By KAREN BROOKS HARPER Austin Bureau email@example.com
Published: 13 May 2013 11:18 PM
Updated: 13 May 2013 11:34 PM
AUSTIN — A bill throwing back the curtain on “dark money” groups that spend hundreds of thousands on campaigns but don’t have to report their funding won preliminary approval Monday in the House.
But it still faces an uphill battle to become law.
The legislation, carried by Fort Worth Republican Rep. Charlie Geren, would require nonprofit 501(c)4 groups that engage in a certain level of political advocacy in Texas to report high-level donors to the Texas Ethics Commission.
The bill targets nonprofit “issue advocacy” groups that can spend money on automated calls, mailers, TV ads, scorecards and other means to attack candidates in elections — as long as they don’t campaign directly for a particular candidate.
The groups fall outside of transparency rules that govern political action committees, enabling them to conceal their donors as long as the group does not spend the majority of its resources on political activities.
Such groups have blossomed in recent years on a national level — “super PACs,” such as Karl Rove’s conservative American Crossroads group, were prominent players in the 2012 presidential campaign — but have also gained increasing power in Texas.
“People want to know who is pouring in millions of dollars to try to buy politicians,” said Rep. Richard Raymond, D-Laredo.
The bill requires such groups that spend more than $25,000 in a year on political activities to report donations of more than $1,000.
It excludes labor unions, which bill sponsors said were carved out because they already operate political action committees subject to reporting rules.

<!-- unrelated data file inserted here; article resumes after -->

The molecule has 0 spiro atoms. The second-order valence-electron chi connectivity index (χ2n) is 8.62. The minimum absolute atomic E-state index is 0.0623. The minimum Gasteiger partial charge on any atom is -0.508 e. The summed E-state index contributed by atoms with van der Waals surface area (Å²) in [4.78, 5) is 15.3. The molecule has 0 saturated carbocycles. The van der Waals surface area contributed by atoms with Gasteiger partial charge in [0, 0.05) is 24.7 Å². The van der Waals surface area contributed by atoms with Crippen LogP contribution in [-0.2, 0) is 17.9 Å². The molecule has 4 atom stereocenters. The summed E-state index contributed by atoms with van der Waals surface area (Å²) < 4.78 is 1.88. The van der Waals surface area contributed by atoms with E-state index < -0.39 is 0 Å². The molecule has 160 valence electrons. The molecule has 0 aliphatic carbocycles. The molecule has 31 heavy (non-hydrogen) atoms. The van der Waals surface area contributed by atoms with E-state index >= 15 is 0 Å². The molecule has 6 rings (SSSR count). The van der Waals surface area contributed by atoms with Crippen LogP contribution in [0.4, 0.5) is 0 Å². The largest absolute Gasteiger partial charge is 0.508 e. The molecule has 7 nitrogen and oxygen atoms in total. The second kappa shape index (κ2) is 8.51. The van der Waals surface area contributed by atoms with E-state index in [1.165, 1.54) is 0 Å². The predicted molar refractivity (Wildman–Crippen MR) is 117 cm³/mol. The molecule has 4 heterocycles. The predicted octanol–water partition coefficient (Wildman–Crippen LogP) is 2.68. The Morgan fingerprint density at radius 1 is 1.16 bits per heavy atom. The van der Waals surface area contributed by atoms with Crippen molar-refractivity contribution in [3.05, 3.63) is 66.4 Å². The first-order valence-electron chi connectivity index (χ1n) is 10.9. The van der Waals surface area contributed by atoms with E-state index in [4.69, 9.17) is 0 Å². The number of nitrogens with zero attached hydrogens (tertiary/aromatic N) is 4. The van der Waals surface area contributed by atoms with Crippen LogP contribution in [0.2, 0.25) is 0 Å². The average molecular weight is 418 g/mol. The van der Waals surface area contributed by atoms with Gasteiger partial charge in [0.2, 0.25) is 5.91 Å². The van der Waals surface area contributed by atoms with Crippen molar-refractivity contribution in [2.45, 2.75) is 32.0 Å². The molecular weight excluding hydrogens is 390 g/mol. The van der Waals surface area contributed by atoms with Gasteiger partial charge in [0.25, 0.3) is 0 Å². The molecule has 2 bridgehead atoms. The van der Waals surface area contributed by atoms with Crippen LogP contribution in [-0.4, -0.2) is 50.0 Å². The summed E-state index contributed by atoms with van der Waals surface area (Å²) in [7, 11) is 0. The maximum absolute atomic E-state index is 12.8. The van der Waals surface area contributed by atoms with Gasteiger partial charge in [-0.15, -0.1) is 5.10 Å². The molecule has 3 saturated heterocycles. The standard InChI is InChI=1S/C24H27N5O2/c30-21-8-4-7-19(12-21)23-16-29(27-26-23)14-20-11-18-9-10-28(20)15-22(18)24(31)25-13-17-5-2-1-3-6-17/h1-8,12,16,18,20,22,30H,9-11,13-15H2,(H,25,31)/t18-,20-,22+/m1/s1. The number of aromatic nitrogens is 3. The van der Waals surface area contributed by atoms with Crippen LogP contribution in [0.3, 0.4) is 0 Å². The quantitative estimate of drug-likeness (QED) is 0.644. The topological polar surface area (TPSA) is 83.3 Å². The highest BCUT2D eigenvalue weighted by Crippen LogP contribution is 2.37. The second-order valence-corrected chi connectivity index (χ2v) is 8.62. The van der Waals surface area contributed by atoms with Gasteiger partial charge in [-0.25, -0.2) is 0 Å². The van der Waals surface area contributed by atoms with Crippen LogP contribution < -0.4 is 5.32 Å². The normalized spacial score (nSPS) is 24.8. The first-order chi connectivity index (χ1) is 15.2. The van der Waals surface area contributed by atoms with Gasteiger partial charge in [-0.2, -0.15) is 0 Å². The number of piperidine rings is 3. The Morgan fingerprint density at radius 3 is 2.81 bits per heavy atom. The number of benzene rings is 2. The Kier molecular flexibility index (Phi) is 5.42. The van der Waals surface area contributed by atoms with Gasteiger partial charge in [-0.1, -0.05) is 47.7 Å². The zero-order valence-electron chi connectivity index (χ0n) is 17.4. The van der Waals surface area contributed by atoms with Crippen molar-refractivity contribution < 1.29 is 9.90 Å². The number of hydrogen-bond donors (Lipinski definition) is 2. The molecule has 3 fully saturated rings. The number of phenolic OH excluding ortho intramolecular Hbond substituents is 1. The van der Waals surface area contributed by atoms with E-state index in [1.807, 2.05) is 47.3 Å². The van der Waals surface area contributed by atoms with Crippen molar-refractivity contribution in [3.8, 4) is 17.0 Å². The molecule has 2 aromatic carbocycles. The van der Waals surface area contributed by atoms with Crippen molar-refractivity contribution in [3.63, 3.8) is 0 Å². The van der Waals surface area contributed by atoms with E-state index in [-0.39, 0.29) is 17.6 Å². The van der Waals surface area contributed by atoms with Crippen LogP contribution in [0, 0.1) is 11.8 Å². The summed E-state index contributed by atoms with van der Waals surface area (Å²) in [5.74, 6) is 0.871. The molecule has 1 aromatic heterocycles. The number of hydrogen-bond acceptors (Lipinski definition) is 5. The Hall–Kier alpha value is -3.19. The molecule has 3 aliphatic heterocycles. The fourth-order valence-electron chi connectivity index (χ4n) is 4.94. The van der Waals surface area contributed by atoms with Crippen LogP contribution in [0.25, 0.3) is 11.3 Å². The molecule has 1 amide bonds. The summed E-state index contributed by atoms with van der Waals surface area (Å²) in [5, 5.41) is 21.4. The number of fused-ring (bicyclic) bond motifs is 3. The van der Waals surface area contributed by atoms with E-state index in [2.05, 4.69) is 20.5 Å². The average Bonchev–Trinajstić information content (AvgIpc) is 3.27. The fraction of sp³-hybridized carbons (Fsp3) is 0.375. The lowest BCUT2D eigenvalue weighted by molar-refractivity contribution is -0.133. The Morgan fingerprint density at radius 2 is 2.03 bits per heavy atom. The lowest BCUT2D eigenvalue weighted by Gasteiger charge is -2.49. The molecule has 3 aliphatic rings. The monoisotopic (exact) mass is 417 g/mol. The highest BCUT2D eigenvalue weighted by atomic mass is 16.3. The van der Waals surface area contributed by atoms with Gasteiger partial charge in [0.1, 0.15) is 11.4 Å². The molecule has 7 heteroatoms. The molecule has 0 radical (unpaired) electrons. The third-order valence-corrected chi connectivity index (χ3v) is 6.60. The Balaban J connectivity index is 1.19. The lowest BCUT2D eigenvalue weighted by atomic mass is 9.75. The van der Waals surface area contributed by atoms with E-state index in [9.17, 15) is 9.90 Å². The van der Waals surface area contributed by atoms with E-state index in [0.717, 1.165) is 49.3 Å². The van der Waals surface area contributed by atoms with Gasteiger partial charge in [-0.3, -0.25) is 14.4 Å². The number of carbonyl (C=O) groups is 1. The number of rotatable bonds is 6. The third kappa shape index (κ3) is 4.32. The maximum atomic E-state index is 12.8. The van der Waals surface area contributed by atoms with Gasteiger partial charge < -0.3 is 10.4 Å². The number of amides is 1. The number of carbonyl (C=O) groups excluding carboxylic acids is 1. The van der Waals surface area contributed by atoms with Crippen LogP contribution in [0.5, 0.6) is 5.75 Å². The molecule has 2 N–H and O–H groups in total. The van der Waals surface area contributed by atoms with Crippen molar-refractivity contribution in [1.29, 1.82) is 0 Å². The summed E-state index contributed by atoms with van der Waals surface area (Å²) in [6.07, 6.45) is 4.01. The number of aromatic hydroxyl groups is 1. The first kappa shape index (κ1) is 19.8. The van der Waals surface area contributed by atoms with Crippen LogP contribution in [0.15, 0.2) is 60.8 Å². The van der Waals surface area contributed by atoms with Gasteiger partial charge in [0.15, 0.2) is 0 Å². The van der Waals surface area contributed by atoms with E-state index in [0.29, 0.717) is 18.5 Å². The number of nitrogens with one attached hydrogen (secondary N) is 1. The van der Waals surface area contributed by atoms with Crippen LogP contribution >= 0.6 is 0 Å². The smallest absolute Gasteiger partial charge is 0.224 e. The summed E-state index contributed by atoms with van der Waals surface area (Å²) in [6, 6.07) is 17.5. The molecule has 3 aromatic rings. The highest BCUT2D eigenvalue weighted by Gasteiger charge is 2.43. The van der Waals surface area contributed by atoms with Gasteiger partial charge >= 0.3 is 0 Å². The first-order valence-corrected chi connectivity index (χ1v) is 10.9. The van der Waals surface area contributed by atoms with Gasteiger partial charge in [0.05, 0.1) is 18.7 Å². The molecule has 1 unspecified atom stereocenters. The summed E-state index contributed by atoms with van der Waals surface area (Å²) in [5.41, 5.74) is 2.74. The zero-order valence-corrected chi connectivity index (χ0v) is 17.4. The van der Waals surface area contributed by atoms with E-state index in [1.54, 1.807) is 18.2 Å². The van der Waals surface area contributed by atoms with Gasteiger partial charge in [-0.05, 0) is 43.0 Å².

An attempt by some GOP House members to add in the unions, which typically support Democrats, failed on a vote of 89-56, with bill supporters saying that any changes at all would kill the bill so late in the legislative session.
Geren said that in the last election cycle, about $600,000 was spent on elections by just two of these groups in Texas.
“If this loophole isn’t closed now, it’s going to grow larger and larger,” he said.
Opponents argued that the bill would stifle volunteerism and discourage donors. They argue that it targets the conservative grassroots groups that criticize moderate Republicans on their voting records.
“It’s a couple of guys that have a real problem with not wanting their records exposed, and so this is the backhand at the people who have exposed their records,” said Cathie Adams of the conservative Texas Eagle Forum. “It’s very sad.”
The bill won preliminary approval on a 99-46 vote, but it must pass muster one more time in the House on Tuesday before it heads to Gov. Rick Perry.
His staff declined to say whether he would veto the bill, which would affect several of his socially conservative supporters.
“We will review and make a decision on it once it reaches the governor’s desk,” said Perry spokesman Josh Havens.
In addition, the bill by Sen. Kel Seliger, R-Amarillo, is being fought heavily by several grassroots groups that would be affected by it — both on the record and behind the scenes, and reportedly on both sides of the aisle.
The measure almost didn’t make it to the House to begin with. The Senate approved it last month but quickly sought to recall it after senators said they had not realized its scope.
The House declined to relinquish it, but supporters were still under the gun — if any amendments had been approved Monday, it would have gone back to the Senate, where it was likely to die.
Opponents are sure to lobby heavily to kill it before the final House vote Tuesday.